TV Parental Control

remote and TVLet’s face it, there are some things on TV that children are better off not watching. There are many parents that would like to censor what their kids watch on television, but are left wondering what options they have. There are many electronic devices and parental controls that can help parents control what channels and content their children watch.

First, let’s start with the V-Chip. The V-Chip understands television program ratings and blocks programs based upon the rating level selected. All TV sets that are 13 inches or larger are required to incorporate the V-Chip technology. Parents set rating levels so that certain TV shows need a password to be viewed. For more information on the V-Chip and program ratings visit the FCC V-Chip site.

Several cable and satellite companies offer parental control options. They allow specific channels to be blocked so that they cannot be viewed. For example you can block the MTV channel so that when you are flipping through the channels you will not even get the option to watch. These companies also offer the ability to block shows based on language, violence, nudity, and rating levels. This offers more flexibility than the V-Chip. For example, you could block all TV-MA (Mature Audience Only — may be unsuitable for children under 17) programming and block all television shows that have strong language. Please visit the following sites for more information on parental control technology.

Dish Network TV Parental Control Information Page for the Dish Network.
Direct TV TV Parental Control Information Page for Direct TV.

The TV-Guardian is another electronic device to help with parental control. This device automatically detects bad language and mutes TV sound so that you do not hear the offensive words. The technology works by reading the closed caption transcripts and monitors the dialogue against a list of “bad words.” It is not perfect in the fact that it sometimes mutes the sound longer than just the offensive word. It also will occasionally miss an offensive word because the transcript is not synchronized with the sound. With that said, it is still highly accurate and an excellent resource for parents wanting to watch television with their kids without offensive language.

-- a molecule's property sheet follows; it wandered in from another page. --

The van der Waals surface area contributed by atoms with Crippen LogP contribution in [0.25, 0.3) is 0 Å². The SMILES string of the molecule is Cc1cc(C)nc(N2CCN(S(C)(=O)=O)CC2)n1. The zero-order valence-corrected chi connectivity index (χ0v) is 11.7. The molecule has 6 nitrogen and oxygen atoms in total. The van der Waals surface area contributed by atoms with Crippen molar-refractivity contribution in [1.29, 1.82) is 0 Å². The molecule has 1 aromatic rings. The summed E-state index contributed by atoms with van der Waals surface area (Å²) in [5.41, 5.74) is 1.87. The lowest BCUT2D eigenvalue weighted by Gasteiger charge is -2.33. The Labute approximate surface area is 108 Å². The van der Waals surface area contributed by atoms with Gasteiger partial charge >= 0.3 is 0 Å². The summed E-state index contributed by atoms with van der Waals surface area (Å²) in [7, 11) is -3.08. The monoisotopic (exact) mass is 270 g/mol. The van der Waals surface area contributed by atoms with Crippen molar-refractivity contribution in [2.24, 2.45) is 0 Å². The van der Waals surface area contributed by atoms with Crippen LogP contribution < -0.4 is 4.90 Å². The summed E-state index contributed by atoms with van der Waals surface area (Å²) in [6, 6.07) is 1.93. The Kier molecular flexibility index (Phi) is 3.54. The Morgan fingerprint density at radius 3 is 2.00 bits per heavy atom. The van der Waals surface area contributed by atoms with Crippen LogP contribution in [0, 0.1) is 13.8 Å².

Clearplay is another exciting new technology that offers parental control options for watching DVDs. Clearplay offers the ability to selectively fast forward the movie during violence and nudity scenes. It also will mute the sound during offensive language. This technology is very precise because Clearplay has editors pre-screen each movie and create timestamps for specific scenes during the movie. Depending on what you as a parent select to filter out will determine which part of the movie gets “skipped.” The cool thing about Clearplay is it does not alter the DVD, so you can go rent a rated R movie from the video store, watch a toned down PG version, and return the unaltered DVD back to the store.

There are several options for TV parental control. If you find yourself frustrated with TV and movie content try some of the above options. I myself use them and find them a valuable tool in parenting. It only takes a few minutes to learn how to use some of these parental control devices. It is time well spent.


25 Responses to TV Parental Control

  1. andrew lowry says: